Tuesday, October 21, 2014
Living with a Radical Faith
I earned myself a speeding ticket yesterday.
Zipping along a beautiful stretch of road that winds between two lakes, there's a small town with a bait shop, a church, and a speed trap. As I'm reciting the scripture I'm trying to memorize and admiring the crisp sky, I spot a state trooper in the church parking lot.
I hit my brakes, glance at my speedometer, and pull over at the same time he pulls out and turns on his swirly lights.
He didn't say hello, even though I did. I handed over my license and registration. He turned on his heel and headed back to his car.
Five years ago I got a ticket in this exact same spot. I know better.
And yet, there I was in the exact same place.
When the officer returned with the ticket, I made sure to look him in the eyes. He told me the speed he clocked me at, and I tipped my head, drawing my eyebrows together. He wasn't correct. I was going at least 10 miles faster. It still was 19 miles over the posted speed.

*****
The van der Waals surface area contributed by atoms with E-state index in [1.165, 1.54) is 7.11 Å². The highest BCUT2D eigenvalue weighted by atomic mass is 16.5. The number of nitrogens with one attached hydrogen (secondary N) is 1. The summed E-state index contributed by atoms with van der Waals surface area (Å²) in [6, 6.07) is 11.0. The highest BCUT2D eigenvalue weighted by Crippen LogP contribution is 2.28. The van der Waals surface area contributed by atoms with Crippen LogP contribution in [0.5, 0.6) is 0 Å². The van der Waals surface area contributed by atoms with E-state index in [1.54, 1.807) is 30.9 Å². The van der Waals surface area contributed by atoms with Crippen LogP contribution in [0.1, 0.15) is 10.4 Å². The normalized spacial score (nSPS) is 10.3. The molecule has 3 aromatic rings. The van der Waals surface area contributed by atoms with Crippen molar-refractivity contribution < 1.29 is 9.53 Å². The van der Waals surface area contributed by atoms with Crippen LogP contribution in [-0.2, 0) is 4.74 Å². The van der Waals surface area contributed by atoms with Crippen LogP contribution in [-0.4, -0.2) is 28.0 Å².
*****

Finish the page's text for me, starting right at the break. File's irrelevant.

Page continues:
I nodded, acknowledging his directions, and said, "Thank you."
I opened my wallet to return my driver's licensed and added, "Have a good afternoon."
The words were genuine, but I doubt he heard them. He was already walking back to his car. I couldn't stop myself from thinking how he was one grumpy officer.
Circumstances shouldn't have led me to be the kind one in this exchange. After all, it wasn't like he was the one who now had to pay a ticket instead of buying a new pair of cute boots.
Maybe I wasn't in the exact same place after all.
As I relayed the story to a friend, she said, "Wow! What a nice police officer. Over 20 would have led you to more points on your license and been a big deal to insurance. You're really lucky."
Her perspective helped turn mine.
Paul writes: For God works in you both to will and to work for his good pleasure. Do all things without grumbling or disputing... This is the scripture I was learning to memorize when I was pulled over.
I could see the irony, rolling my eyes: Now do this one thing without grumbling.
The ticket is meaningless in the grand scheme of things. My response, however, holds great purpose. I might have been the only person, all day, all week, all month, who said thank you. I may have been the first one in a long time to look him in the eyes.
If I've decided to live this life for all I'm worth with a radical faith, then it's these moments of irony that give me a chance to live out my beliefs. Just because it was rotten to be caught in a speed trap, doesn't mean that I can't still be used to make the world a better place.
(I just won't be doing it with new boots!)